Lemert Beyond Mead

Lemert, Edwin "Beyond Mead: The Societal Reaction to Deviance," Social Problems 21:457-467.

This article is partly a response to a review essay by Peter Manning which appeared in Contemporary Sociology in 1973 (2:123-128 "Survey Essay on Deviance" — SSL HM1.C65).

Basic idea — societal reaction is a complex process. Lemert wants to go beyond Mead's concept of symbolic interaction to show how norm negotiation is a complex process involving individual, group and organizational actors (suggests that legislative activity might be a good model for it).

He starts out by laying out his understanding of societal reaction theory. He sees it as somewhat akin to social control, strictly contrasted with etiological theories. He "sought to show how deviance was shaped and stabilized by efforts to eliminate or ameliorate it." For Lemert, in contrast to some of his successors, the break with structural conceptions and the search for causes wasn't a complete one. He still saw it as coming down to the old problem of establishing connections between symbolic, social and physical systems without losing a sense of human beings as agents. (Giddens continues to work on this one!)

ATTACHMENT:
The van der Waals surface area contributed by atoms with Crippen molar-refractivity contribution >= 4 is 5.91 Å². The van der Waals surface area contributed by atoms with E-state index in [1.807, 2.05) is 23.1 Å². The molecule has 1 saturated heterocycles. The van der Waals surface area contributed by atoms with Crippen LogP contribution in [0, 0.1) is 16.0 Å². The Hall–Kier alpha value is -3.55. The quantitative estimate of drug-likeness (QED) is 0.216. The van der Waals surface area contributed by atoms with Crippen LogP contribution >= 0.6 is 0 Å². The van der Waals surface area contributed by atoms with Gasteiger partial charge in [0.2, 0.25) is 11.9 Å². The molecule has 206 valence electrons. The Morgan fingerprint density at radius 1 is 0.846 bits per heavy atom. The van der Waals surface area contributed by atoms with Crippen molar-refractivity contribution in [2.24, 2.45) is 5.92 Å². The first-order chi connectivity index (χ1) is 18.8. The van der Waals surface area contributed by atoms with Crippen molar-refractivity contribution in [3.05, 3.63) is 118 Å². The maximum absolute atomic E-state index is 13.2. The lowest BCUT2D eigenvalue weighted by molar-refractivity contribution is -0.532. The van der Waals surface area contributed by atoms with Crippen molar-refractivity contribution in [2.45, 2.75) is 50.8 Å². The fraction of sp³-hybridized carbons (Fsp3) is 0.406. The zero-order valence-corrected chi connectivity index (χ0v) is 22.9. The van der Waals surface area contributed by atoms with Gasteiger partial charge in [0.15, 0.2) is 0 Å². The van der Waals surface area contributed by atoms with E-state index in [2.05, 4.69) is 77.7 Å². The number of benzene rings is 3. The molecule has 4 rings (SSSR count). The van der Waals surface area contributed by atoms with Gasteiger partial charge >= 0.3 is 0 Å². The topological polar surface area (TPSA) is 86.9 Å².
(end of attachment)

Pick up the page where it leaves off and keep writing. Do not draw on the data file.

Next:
What Lemert doesn't want us to forget is that changes in morality and deviance defining procedures results from the interactions of groups. Norms don't represent the values of any one group, but rather their dilemmas, compromises, expeditious adherence to procedures, strictures of time and budgets, etc.

Also cites Schur, "Reactions to Deviance: A Critical Assessment," AJS 75:309-322.